SECRET EMPIRE #3
Writer: Nick Spencer
Penciler: Andrea Sorrentino with Rod Reis
Colorist: Andrea Sorrentino with Rod Reis
Inker: Andrea Sorrentino with Rod Reis
Letterer: VC’s Travis Lanham
Release Date: 05/31/17
Plot: Both SHIELD and Hydra continue to seek out the pieces of the Cosmic Cube in order to return the world to “it’s original state.” While there is a lot going on, many characters are still discovering their role in this crazy, new world.
Story: The story of Secret Empire continues to build everything up and establish where all of the characters stand in this new world. The book has a really great spy thriller vibe in this issue that feels like it has a lot of secrets going on but shows just how high the stakes currently are. At this point, it’s mostly clear where the characters allegiances lie, but there is this heightened sense of urgency if the remaining members of SHIELD are going to save the world.
The issue opens with a quiet meeting between Maria Hill and Black Widow and while they are fighting for the same side, the two characters seem to feel differently about how they need to operate within the world of Secret Empire. On one hand, the members of SHIELD like Hill want to be aggressive and not back down to the power and destruction that Hydra is causing. Emotions are running high, and it’s an interesting angle for Spencer to incorporate because everyone is processing this new world in different ways. Connecting two characters like Natasha and Maria is interesting because they both have militaristic and spy backgrounds, yet their individual feelings seem to clash to an extent.
The exchange the two have seems like it goes a lot deeper though, showing that everyone is still pretty lost. Nobody truly knows how to handle what is going on or what the right way of handling it is. These characters still have no idea how to process some of their closest friends, especially Steve, becoming evil like this. While taking action makes sense, the story really gives off a sense of uncertainty and confusion, similarly to how the reader should still feel when diving into the world of Secret Empire.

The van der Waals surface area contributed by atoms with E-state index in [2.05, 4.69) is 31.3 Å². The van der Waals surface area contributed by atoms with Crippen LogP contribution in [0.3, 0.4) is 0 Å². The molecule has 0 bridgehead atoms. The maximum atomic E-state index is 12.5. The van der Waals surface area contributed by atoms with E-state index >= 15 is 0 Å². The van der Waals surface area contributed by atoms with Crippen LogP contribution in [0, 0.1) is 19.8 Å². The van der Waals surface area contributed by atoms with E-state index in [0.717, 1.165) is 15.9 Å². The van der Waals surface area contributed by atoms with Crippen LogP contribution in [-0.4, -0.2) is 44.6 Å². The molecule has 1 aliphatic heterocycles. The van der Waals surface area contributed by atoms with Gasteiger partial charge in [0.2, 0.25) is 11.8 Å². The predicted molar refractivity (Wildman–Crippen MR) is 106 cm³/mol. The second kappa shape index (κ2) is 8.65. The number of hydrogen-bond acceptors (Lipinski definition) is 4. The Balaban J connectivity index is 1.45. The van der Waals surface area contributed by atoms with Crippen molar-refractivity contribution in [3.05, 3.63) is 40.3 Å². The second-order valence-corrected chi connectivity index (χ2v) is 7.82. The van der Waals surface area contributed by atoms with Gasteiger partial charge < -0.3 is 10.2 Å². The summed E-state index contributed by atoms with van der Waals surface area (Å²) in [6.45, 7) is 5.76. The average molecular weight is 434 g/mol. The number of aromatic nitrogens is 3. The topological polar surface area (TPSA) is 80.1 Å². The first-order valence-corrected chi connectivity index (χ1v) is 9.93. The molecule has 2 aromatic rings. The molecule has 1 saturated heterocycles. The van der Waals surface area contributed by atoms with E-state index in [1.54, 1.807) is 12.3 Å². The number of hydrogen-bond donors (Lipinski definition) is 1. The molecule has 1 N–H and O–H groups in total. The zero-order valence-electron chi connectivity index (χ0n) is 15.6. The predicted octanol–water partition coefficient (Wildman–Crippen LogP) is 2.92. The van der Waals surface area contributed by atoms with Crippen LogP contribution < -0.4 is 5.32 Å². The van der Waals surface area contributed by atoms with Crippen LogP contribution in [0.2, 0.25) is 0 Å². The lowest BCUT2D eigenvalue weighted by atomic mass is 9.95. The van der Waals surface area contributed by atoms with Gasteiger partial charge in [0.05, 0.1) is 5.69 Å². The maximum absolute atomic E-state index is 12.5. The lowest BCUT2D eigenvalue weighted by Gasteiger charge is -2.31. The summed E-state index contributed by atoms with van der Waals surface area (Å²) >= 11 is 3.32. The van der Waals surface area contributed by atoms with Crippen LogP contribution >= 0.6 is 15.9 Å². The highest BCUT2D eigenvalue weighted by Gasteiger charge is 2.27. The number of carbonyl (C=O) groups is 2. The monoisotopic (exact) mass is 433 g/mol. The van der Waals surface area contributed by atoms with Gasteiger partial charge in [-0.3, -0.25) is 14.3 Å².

On the other side of everything, the story continues to put a primary focus on Hydra Cap and everything the character is doing. This is the focal point of Secret Empire story because it is the most drastic change, and it becomes more than interesting to examine the decisions that the character makes. Hydra Cap stays compelling because while he is still completely ruthless and war minded (as seen in his decision to engage in war with Atlantis with no hesitation), the book also provides many great scenes between him and Sharon, where Steve feels authentic and just as loving as he was before.
Art: Secret Empire is an interesting book when it comes to the artwork. For the most part, the art is perfect for the events that are taking place because of how high the stakes currently are. The book dives right into spies, action, and this general fallout and crisis in humanity. For scenes and panels that focus on the direct events taking place, the art style works perfectly. During Natasha and Maria’s meeting there is a lot emotion that is communicated perfectly through their facial expressions. The all red coloring to the panels gives off a war room type feel, showing how secretive this meeting really is. Secret Empire has an extremely dark feel and tone to it, which is when Sorrentino and Reis’s style works incredibly well.
Secret Empire has also started to explore this possible idea that the real Steve is still existing somewhere, just trapped. While there is not a lot of development into where he is or what is happening, the art style also works well for this almost fantasy like setting. The location has dreamlike qualities to it, and again the art team utilizes the almost watercolor feel to the fullest. Having little paint splatters and extensions of the scenery bleed over the panel edges add a nice touch to the mystical location.
At some points, the art in Secret Wars feels repetitive though, and while it adds an immense amount to the appropriate scenes, there are a couple of situations where it doesn’t fit. This issue shows the Champions running through situations but the artwork feels slightly abstract when a lot of information and dialogue is happening at the same time. Overall, the style works for the book, but at certain times can feel out of place.
Verdict: Secret Empire continues to build up what is already a very interesting story. Nick Spencer seems to have a very calculated plan and so far it’s fascinating to read how these characters react to everything going on. The book’s art definitely has the right style, but doesn’t fully nail the feeling for each of the scenes. The gritty feel is perfect for how bleak things are, but at points doesn’t seem right when Secret Empire is focusing on non-spy or war situations.